Taiwan boy band star Van Ness Wu praises NFTs, prepares for charity selfie sale
California-born singer looks to rekindle relationship with his fans as he pledges to donate the proceeds from his NFT sale to a Taiwan-based NGO.
Van Ness Wu, a member of Taiwanese boy band F4, has told Forkast.News that non-fungible tokens can help to re-establish an “intimate connection and interaction” with his fans.
The singer this week announced to his 1 million Instagram followers that he planned to create a collage of selfies from fans to sell it off as an NFT — a unique, non-interchangeable digital asset whose authenticity and true ownership is tracked on a blockchain.
The NFT will live on the ThunderCore blockchain and be available on a marketplace powered by CaptureClub unique to Wu.
Wu pledged to donate all proceeds of the sale to the Family of Joy Foundation, a Taiwan-based NGO that focuses on improving the lives of children with special needs.
He said he wanted to show appreciation to everyone who had supported him since the beginning of his career.
“I feel like it’s a cool way to kind of do something together… have skin in the game, if you will,” he told Forkast.News.
Recalling past days, when concerts were the only way for fans to interact directly with musicians, Wu described himself as “old-school,” and said he wanted to bring back the special qualities that music had once represented.
Hailing from the age of cassette tapes and vinyl, Wu lamented that the “nostalgia of everything is taken away [by technology],” and said NFTs could allow artists to create unique digital assets in the same manner as analog limited-edition baseball cards.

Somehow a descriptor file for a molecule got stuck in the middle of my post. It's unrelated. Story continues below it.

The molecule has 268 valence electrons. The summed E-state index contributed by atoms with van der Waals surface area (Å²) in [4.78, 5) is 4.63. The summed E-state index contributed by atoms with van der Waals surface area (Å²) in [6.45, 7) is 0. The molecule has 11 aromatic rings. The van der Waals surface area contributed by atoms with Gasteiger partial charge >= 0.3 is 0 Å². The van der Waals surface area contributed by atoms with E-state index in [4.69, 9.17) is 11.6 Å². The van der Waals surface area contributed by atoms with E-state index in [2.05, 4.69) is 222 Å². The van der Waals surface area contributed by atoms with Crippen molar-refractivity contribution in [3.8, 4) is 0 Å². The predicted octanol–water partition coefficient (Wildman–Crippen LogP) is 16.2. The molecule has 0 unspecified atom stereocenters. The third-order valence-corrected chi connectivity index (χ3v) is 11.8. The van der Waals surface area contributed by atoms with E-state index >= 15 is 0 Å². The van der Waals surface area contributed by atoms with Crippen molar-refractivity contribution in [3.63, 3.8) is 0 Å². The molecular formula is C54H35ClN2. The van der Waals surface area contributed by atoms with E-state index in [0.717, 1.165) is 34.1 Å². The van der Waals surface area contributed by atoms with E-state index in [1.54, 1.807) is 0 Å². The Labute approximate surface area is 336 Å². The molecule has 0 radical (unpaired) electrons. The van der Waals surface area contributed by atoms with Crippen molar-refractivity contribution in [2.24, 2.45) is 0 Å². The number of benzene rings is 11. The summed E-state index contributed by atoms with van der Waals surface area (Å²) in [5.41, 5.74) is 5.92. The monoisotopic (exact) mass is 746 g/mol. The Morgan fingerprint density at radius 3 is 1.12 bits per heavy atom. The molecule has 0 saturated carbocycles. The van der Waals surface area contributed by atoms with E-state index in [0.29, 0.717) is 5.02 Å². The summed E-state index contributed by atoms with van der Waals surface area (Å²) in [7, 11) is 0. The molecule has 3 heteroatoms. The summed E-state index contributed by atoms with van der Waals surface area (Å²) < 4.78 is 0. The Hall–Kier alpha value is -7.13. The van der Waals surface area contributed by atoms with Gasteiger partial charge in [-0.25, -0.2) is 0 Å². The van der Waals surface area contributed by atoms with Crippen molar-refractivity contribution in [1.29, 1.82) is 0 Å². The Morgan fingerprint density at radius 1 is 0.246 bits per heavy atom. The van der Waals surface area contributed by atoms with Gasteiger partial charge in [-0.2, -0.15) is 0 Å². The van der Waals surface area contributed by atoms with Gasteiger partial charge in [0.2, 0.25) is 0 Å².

According to data from digital art portal Cryptoart.io, between February 2020 and April 2021, Nifty Gateway, a digital auction platform for NFT art, launched 3,009 NFTs, with more than 145,600 editions minted for purchase, representing 272 artists.
The NFTs raised a total of US$305 million. The report showed that total sales in the primary market were strong, with just over 139,000 editions sold, representing a sales rate of 95.5% and an average price of US$1,228. The sales volume in the secondary market was almost half that of the primary market, but the average sale price was higher, at $1,938 per NFT.
As NFTs gain attention worldwide, in Asia, they are only beginning to shake up the arts, with the first Chinese song sold as an NFT purchased for 300,000 yuan (US$47,000) at an auction in late May.
Wu doesn’t see NFTs as a “quick cash-grab.”
“You really have to understand what you are doing, why you are doing it, and how you are doing it, and creating something I feel … has a deeper meaning to it,” he said.
For Wu, that means using his star power to help the Family of Joy Foundation provide assistance to those less fortunate than himself, and giving his fans a boost while he’s at it.
Correction: June 9, 2021
An earlier version of this story misspelled the name of Van Ness as Vanness and misidentified the Family of Joy Foundation, an NGO in Taiwan, as an organization with a similar name in India. The Van Ness NFTs will be for sale and not up for auction.